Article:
Study Guide

Alligator Bayou Food

By Donna Jo Napoli

Food

Everyone digs in. We eat long, flat pasta—pappardelle. The same as most nights. They're the easiest shapes to cut.

Carlo does all the cooking. In a way he's the one who really makes us a family, 'cause that's what we become when we sit down at this table to eat. (5.20-21)

Mealtime is where Calogero gets to connect with the people he lives with, when they come together to relax and let loose a bit. What is mealtime like in your house?

The pasta is covered with fresh spinach and Italian olive oil that we order through New Orleans. So good. We finish and wipe the bottom of our bowls with bread. Then there's baby artichokes, fried whole. I eat and eat. (5.22)

The type of food, how it is served, and how people eat it, is very important—in this family, it is a ritual, something practically sacred to them.

"Figs, pomegranates, oranges. […] They didn't have good fruits or vegetables in this state before the Sicilians. Without us, all they'd eat is squirrel and possum and alligator." (6.110)

It is far nicer to have imported fruits when they are out of season, and the people that order and ship and generally provide them to a community are valuable—if completely underappreciated in this case—members of a community.

But Bedda jumps onto the porch and head butts Francesco in the shoulder. He grabs her by the hair at the front of her chest and feeds her a strawberry.

"What are you doing that for?" says Giuseppe in disgust. "Tomorrow is June third. Decoration Day. The whole town will be buying food for parties. These strawberries will sell at top price, every last one of them." (6.25-26)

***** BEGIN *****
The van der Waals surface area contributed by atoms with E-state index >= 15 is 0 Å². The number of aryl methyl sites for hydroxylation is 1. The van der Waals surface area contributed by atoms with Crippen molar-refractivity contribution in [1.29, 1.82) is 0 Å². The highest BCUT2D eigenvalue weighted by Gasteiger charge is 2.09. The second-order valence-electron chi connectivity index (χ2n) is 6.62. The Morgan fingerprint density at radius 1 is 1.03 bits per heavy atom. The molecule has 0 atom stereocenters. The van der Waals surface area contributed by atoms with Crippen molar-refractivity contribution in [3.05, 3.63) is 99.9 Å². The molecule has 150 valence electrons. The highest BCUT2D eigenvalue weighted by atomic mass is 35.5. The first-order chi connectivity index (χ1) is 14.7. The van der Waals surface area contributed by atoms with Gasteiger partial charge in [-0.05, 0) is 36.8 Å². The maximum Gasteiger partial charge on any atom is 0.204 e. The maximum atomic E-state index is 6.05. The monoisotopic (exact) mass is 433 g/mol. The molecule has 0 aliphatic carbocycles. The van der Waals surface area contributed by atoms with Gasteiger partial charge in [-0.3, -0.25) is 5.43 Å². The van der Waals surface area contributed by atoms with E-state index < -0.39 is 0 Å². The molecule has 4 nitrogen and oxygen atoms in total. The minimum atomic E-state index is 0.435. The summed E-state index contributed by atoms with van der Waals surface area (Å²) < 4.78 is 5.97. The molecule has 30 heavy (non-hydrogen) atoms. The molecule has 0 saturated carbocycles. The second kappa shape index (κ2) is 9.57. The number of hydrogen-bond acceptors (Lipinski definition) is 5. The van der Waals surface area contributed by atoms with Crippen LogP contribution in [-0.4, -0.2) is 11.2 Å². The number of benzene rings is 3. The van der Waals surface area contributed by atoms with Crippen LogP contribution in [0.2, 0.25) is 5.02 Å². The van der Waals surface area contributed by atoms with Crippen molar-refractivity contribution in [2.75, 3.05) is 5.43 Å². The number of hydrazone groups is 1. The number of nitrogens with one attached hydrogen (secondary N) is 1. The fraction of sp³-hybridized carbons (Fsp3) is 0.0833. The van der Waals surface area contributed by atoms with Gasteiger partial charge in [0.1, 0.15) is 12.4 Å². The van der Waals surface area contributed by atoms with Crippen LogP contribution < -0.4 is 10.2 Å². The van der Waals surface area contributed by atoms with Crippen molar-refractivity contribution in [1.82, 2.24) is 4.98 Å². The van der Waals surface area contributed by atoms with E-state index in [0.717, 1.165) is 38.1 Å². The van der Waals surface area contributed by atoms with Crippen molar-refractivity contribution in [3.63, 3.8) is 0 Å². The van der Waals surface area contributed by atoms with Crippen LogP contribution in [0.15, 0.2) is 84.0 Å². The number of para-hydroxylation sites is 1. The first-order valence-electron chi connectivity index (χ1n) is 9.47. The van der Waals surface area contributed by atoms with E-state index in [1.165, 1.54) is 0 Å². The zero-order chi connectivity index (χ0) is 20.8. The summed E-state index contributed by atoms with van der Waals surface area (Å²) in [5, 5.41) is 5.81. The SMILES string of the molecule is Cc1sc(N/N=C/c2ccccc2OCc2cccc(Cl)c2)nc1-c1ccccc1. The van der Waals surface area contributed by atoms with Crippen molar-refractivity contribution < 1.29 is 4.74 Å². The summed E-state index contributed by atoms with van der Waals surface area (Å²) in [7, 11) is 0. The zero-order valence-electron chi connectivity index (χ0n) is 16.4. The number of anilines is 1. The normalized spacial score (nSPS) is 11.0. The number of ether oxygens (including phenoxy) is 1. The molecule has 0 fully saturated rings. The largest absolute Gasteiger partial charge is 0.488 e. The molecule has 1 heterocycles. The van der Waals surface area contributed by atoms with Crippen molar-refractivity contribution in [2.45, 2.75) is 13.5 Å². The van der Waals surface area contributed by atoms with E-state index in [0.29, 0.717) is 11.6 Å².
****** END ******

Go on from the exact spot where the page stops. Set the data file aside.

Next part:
Sometimes food can be a delicate subject too, because it can represent love and friendship—but also money and livelihood. Giuseppe doesn't feel that wasting a berry on a goat is worth the loss of money, but Francesco does because he loves Bedda.

Cirone is handing out the pizza. I want to kick him. I should be the one to make the offer—and get the credit. It was my idea to bring pizza. (9.61)

Everyone loves the people who bring food to a party… if it's good that is… and though the boys think the pizza is weird, they don't think it's bad. Score one for Cirone.

"And for your portion," says Charles, looking at me, "a 'gator supper. Tricia promised to make your portion special good." (9.202)

Going 'gator hunting isn't just to look tough, or for fun, but to get food. This is a far more dangerous hunt than, say, shooting a deer from far away, but just as practical in terms of what it provides.

"You ain't the only one who work Mr. Calo-whatever. Maybe surrounded by fruits and vegetables all day, you think food is everything. Geography and history and music and composition and declamation and 'rithmatic. I care about all that." (11.50)

Couldn't you argue that food is everything? After all, isn't it one of the main things we spend our hard-earned money on and essential to staying alive? If you couldn't tell, Shmoop loves to eat.

"You should see what Carlo's making to bring."

"Pasticcia Rustica," I say, remembering the ingredients on the table this morning.

"Those pies are so good, they'll be like a present." (11.60-62)

Homemade food is one of the best gifts you can give someone. Everyone appreciates the effort and time that goes into such an offering, and here it helps Calo's family befriend people who are wary of them.

Well, all right; I'm alone. Time to feast. I taste every meat—muskrat, swamp rabbit, chicken, loggerhead turtle. Is this the turtle that attacked Cirone's foot?

There's our 'gator. Everyone's saying it's tasty. The beast of that night is long gone. This is just meat. I take a nibble; it wakes my tongue. (13.46-47)

Tasting new types of food can be like a great adventure. And Calo knows some of the menu intimately, which must be both pretty cool and weird.

Ah, the next table holds desserts. One is bread pudding, full of pecans, and oh, sweet Mother of God, that's it for me. Bread pudding, ah, bread pudding is heaven. (13.50)

Calogero has reached enlightenment with this dish. Some things taste so good that people call them to die for. Shmoop—and Calo—are some of those people.

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